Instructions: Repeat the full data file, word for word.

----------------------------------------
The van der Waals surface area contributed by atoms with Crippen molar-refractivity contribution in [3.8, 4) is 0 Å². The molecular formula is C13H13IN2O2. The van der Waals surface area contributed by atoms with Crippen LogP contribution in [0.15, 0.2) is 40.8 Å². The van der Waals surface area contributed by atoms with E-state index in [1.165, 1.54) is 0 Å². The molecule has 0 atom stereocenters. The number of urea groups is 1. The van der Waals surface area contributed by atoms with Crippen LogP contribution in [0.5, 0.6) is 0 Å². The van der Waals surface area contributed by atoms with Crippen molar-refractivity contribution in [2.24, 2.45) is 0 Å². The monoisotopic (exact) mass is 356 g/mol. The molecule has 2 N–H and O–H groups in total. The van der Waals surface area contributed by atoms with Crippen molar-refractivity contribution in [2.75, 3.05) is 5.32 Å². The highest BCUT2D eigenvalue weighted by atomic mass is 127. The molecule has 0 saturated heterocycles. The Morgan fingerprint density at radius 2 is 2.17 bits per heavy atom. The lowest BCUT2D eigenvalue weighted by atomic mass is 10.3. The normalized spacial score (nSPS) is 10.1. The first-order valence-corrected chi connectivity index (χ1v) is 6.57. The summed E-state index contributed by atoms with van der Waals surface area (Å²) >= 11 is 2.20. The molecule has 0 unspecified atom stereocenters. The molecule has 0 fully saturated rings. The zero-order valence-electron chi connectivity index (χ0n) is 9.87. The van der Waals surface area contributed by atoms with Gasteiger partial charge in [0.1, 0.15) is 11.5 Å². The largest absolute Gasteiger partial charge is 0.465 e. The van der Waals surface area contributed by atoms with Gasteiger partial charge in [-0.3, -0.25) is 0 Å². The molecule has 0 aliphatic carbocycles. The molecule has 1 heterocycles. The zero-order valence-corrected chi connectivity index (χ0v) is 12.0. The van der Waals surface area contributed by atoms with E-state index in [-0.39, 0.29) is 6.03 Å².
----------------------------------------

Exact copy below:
The van der Waals surface area contributed by atoms with Crippen molar-refractivity contribution in [3.8, 4) is 0 Å². The molecular formula is C13H13IN2O2. The van der Waals surface area contributed by atoms with Crippen LogP contribution in [0.15, 0.2) is 40.8 Å². The van der Waals surface area contributed by atoms with E-state index in [1.165, 1.54) is 0 Å². The molecule has 0 atom stereocenters. The number of urea groups is 1. The van der Waals surface area contributed by atoms with Crippen LogP contribution in [0.5, 0.6) is 0 Å². The van der Waals surface area contributed by atoms with Crippen molar-refractivity contribution in [2.24, 2.45) is 0 Å². The monoisotopic (exact) mass is 356 g/mol. The molecule has 2 N–H and O–H groups in total. The van der Waals surface area contributed by atoms with Crippen molar-refractivity contribution in [2.75, 3.05) is 5.32 Å². The highest BCUT2D eigenvalue weighted by atomic mass is 127. The molecule has 0 saturated heterocycles. The Morgan fingerprint density at radius 2 is 2.17 bits per heavy atom. The lowest BCUT2D eigenvalue weighted by atomic mass is 10.3. The normalized spacial score (nSPS) is 10.1. The first-order valence-corrected chi connectivity index (χ1v) is 6.57. The summed E-state index contributed by atoms with van der Waals surface area (Å²) >= 11 is 2.20. The molecule has 0 unspecified atom stereocenters. The molecule has 0 fully saturated rings. The zero-order valence-electron chi connectivity index (χ0n) is 9.87. The van der Waals surface area contributed by atoms with Gasteiger partial charge in [0.1, 0.15) is 11.5 Å². The largest absolute Gasteiger partial charge is 0.465 e. The van der Waals surface area contributed by atoms with Gasteiger partial charge in [-0.3, -0.25) is 0 Å². The molecule has 0 aliphatic carbocycles. The molecule has 1 heterocycles. The zero-order valence-corrected chi connectivity index (χ0v) is 12.0. The van der Waals surface area contributed by atoms with E-state index in [-0.39, 0.29) is 6.03 Å².